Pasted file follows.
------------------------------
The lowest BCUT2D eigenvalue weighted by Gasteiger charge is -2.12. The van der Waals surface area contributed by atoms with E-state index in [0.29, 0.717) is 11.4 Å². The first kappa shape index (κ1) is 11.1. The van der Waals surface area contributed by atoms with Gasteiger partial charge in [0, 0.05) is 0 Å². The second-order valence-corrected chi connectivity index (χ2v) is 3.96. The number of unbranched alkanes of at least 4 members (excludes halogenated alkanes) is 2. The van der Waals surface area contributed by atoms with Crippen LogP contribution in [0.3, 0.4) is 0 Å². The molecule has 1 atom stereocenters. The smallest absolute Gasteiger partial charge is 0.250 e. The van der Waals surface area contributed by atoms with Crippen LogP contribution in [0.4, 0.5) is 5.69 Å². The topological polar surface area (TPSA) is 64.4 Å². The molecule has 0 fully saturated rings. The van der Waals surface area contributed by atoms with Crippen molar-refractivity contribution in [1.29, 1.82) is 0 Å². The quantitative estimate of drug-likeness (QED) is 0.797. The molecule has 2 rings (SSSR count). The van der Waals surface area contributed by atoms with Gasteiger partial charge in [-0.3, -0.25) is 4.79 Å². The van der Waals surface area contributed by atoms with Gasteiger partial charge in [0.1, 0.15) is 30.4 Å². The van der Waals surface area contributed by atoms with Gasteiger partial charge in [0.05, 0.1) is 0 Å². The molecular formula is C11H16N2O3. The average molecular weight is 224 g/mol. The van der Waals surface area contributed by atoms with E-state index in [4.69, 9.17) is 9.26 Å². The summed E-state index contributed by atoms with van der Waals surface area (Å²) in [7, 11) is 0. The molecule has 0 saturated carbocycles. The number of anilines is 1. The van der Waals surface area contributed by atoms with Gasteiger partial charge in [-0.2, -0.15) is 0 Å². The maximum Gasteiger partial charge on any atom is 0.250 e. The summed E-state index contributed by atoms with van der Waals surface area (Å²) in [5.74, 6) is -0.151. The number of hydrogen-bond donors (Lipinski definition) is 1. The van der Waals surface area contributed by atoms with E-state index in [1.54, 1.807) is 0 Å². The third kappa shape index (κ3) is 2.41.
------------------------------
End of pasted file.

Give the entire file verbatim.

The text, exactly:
The lowest BCUT2D eigenvalue weighted by Gasteiger charge is -2.12. The van der Waals surface area contributed by atoms with E-state index in [0.29, 0.717) is 11.4 Å². The first kappa shape index (κ1) is 11.1. The van der Waals surface area contributed by atoms with Gasteiger partial charge in [0, 0.05) is 0 Å². The second-order valence-corrected chi connectivity index (χ2v) is 3.96. The number of unbranched alkanes of at least 4 members (excludes halogenated alkanes) is 2. The van der Waals surface area contributed by atoms with Crippen LogP contribution in [0.3, 0.4) is 0 Å². The molecule has 1 atom stereocenters. The smallest absolute Gasteiger partial charge is 0.250 e. The van der Waals surface area contributed by atoms with Crippen LogP contribution in [0.4, 0.5) is 5.69 Å². The topological polar surface area (TPSA) is 64.4 Å². The molecule has 0 fully saturated rings. The van der Waals surface area contributed by atoms with Crippen molar-refractivity contribution in [1.29, 1.82) is 0 Å². The quantitative estimate of drug-likeness (QED) is 0.797. The molecule has 2 rings (SSSR count). The van der Waals surface area contributed by atoms with Gasteiger partial charge in [-0.3, -0.25) is 4.79 Å². The van der Waals surface area contributed by atoms with Gasteiger partial charge in [0.1, 0.15) is 30.4 Å². The van der Waals surface area contributed by atoms with Gasteiger partial charge in [0.05, 0.1) is 0 Å². The molecular formula is C11H16N2O3. The average molecular weight is 224 g/mol. The van der Waals surface area contributed by atoms with E-state index in [4.69, 9.17) is 9.26 Å². The summed E-state index contributed by atoms with van der Waals surface area (Å²) in [7, 11) is 0. The molecule has 0 saturated carbocycles. The number of anilines is 1. The van der Waals surface area contributed by atoms with Gasteiger partial charge in [-0.2, -0.15) is 0 Å². The maximum Gasteiger partial charge on any atom is 0.250 e. The summed E-state index contributed by atoms with van der Waals surface area (Å²) in [5.74, 6) is -0.151. The number of hydrogen-bond donors (Lipinski definition) is 1. The van der Waals surface area contributed by atoms with E-state index in [1.54, 1.807) is 0 Å². The third kappa shape index (κ3) is 2.41.